Either you’ve got it, or you don’t, and halfway only counts in horse shoes and NaNoWriMo.

Instead of dreaming of these fairy-tale concoctions of impossible people waking us up from our everyday lives, let’s just set our damn alarms and put in the work. Sitting in a bar, watching people chat with eyes ablaze, all I could think was that finding a real-life MPDG or SWP is a lot like standing at the edge of a cliff. It’s exciting. It’s dizzying. You get a trill in the pit of your stomach. And right after you jump off the cliff, it would be really, super-awesome-fun for the first five seconds. But, eventually, you’re going to splatter against the rocks far below. What you think you want isn’t always what you need, and the real, messy human being behind that cultivated facade is just as damaged as everyone else.

There’s a reason that the story ends when the Stoic Warrior Poet commits and the Manic Pixie Dream Girl dances right back out of your life.

Because that’s when real life starts.

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Photo courtesy of FOX

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Susan Blum, MD, MPH, is the founder of the Blum Center for Health in Rye Brook, New York, an advisor to the Institute for Functional Medicine, and serves on the Medical Advisory Board for The Dr. Oz Show. An assistant clinical professor in the Department of Preventive Medicine at the Mount Sinai School of Medicine, she has been treating and preventing chronic disease for more than a decade. She lives in Armonk, New York, with her husband and three sons.

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    [post_date] => 2012-10-16 18:45:31
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    [post_content] => By Delilah S. Dawson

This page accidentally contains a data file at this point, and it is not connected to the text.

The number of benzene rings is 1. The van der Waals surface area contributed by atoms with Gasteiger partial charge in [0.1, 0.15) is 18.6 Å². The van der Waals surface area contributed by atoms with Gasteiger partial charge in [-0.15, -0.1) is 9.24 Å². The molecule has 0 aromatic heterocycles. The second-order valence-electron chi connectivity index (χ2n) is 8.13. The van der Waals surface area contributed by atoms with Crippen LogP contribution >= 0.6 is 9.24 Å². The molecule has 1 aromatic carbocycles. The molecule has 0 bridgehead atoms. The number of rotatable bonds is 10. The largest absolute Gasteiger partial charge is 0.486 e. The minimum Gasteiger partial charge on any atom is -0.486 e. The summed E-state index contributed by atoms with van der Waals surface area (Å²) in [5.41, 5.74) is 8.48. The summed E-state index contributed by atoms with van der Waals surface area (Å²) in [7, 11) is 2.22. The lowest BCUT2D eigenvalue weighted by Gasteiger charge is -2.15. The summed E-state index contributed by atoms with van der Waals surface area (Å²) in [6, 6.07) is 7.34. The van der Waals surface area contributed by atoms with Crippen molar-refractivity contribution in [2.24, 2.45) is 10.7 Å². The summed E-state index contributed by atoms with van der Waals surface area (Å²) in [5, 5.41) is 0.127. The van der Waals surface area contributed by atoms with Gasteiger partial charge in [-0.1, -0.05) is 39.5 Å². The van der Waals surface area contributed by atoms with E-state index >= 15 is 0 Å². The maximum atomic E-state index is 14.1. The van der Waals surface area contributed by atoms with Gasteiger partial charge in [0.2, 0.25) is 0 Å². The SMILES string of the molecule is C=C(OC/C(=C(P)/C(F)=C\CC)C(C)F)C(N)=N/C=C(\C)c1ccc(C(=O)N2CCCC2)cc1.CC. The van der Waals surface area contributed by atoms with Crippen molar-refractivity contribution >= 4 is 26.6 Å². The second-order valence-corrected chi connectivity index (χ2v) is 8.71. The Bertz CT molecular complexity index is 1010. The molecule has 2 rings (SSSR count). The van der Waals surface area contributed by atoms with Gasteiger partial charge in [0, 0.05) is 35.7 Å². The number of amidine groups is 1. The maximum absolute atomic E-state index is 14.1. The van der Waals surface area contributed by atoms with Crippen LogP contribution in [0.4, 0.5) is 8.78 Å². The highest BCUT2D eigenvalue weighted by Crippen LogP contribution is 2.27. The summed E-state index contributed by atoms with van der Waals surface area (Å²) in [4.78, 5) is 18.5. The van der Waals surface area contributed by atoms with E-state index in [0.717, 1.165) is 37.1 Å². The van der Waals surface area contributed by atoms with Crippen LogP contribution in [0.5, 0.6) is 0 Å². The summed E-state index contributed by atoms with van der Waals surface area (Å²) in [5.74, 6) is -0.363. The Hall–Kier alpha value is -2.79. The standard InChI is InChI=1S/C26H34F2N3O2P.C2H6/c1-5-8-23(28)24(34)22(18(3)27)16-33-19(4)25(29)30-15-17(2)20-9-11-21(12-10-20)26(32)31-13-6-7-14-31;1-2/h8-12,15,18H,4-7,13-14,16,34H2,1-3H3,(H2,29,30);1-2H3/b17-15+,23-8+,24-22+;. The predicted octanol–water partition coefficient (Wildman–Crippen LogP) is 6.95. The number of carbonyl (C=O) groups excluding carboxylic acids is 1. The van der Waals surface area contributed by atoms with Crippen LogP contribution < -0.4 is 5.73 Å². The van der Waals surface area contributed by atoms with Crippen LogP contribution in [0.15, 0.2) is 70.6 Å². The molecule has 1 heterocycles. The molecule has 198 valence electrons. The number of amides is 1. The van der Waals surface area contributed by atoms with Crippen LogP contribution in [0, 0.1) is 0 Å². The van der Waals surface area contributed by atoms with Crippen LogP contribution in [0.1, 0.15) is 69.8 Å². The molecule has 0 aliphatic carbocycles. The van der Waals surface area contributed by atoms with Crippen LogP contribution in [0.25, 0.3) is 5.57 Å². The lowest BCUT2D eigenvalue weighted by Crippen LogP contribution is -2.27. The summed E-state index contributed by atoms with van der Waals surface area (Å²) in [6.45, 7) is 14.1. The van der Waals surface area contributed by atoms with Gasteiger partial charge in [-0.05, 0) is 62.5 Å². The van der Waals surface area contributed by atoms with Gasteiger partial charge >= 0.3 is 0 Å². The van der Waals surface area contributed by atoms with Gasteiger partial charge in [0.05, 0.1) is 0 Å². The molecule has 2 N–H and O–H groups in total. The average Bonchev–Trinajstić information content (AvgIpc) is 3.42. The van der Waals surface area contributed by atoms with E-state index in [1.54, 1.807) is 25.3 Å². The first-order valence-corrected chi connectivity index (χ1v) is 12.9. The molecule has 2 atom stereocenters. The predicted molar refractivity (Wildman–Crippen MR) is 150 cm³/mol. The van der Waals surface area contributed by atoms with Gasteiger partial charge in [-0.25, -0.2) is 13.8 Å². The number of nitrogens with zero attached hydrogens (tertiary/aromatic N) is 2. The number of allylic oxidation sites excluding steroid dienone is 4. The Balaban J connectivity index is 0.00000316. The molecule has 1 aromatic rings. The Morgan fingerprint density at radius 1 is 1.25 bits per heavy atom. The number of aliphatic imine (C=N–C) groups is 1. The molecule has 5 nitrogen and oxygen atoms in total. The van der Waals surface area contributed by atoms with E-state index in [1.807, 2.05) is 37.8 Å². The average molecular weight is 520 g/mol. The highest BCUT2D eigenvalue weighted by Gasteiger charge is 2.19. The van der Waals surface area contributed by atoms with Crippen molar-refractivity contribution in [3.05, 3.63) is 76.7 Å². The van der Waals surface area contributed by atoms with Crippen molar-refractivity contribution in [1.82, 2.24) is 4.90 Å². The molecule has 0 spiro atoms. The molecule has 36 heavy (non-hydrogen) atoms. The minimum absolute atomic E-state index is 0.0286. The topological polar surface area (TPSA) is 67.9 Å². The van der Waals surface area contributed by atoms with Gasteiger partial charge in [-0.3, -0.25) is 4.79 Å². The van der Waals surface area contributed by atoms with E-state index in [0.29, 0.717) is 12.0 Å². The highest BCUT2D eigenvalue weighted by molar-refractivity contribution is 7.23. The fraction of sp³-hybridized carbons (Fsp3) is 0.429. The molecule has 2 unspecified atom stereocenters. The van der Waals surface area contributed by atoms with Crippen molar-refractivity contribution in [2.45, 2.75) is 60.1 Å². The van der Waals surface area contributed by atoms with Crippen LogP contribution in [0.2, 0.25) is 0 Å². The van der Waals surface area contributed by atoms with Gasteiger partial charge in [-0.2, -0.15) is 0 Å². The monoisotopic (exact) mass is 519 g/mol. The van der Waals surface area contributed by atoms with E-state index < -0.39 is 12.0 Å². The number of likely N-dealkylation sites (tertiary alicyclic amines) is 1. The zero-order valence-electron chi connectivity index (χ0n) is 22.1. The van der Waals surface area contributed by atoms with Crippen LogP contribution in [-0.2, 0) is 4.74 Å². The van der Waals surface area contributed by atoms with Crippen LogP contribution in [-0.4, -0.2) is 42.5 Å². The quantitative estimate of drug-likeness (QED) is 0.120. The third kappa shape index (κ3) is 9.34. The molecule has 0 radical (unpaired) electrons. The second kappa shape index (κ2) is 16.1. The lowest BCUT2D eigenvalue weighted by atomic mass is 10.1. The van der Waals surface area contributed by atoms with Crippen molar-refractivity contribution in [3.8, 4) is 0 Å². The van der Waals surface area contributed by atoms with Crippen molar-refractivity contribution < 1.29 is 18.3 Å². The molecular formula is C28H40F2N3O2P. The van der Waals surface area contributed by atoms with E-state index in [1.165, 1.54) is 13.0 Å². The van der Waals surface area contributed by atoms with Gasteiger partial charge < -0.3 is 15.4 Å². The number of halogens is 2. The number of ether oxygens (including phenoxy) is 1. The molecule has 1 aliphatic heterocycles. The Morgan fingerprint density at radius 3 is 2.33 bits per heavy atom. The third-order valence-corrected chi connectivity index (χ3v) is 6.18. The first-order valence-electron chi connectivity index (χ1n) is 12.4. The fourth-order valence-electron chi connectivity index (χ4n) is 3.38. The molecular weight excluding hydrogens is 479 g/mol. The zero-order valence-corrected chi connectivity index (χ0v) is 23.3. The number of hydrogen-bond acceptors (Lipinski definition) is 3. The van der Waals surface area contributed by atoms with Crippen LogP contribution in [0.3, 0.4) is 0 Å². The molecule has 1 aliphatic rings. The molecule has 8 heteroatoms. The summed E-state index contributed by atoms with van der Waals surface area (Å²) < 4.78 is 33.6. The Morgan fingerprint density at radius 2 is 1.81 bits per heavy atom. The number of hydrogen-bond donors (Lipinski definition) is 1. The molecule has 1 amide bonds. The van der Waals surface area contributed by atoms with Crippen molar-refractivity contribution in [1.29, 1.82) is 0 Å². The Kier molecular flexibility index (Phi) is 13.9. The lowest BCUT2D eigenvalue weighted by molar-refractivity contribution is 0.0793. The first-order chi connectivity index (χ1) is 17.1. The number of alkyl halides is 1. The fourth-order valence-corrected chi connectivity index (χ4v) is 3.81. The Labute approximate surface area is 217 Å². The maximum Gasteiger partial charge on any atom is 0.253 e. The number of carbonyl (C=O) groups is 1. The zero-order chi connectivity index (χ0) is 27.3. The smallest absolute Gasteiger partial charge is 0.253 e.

Author of The Mysterious Madame Morpho
The pretty girl in the dork glasses walked into the bar wearing an oversized shirt, tights, and ballet flats. She smiled and made a beeline for the most dangerous-looking guy in the room. He bought her a drink. I watched, transfixed. It was liked I'd read—or watched—this story dozens of times before. Because of course I have. From Annie Hall to Ramona Flowers, there's a certain kind of girl who shows up in the story to change a man's life forever, and she's popularly known as the Manic Pixie Dream Girl. Right now, she's embodied by Zooey Deschanel on The New Girl, a character so adorable, dorky, and quirky that they actually coined a new term just for her: adorkable.

After reading this article on Cracked breaking down the reasons that Zooey is neither awkward or dorky, I couldn't help contemplating how the trope of the Manic Pixie Dream Girl is reflected in men sold to us as romantic heroes.



As I see it, the MPDG is the 21st century version of a muse. She's gorgeous but quirky, insightful but childlike, and never, ever sticks around for the happily ever after—a.k.a. long enough to get boring/quotidian. She appears in the life of a guy who's either mid-crisis or floundering or half-asleep and shakes him out of his doldrums with her beautiful eccentricity. She leaves him changed and bittersweet in a way that allows the real, true Woman to walk in the door at just the right time.

In short, she's an object, a creature of male fantasy, a vehicle to something better. Her function is to awaken the sleeper. What I want to know is: what is the male version of the MPDG? Because I'm pretty sure that a dude with all of these qualities would not have the same appeal to women. Remember Duckie from Pretty in Pink? He was cute, quirky, intelligent, fearless, filled with love and possibility and tenacity. And although women everywhere swore he was adorable, no one ever called him sexy. Or swoony. Or handsome.

He was fun. Sweet. Cute. These words are romance doom. No one gets a fire in their loins for "cute." Even Molly Ringwald chose the smoldering, standoffish rich dude. No matter what they say, I don't think that subconsciously women want to be worshiped like that. They want to be chased like wobbly dibatags by lions with soft paws hidden under extendable claws.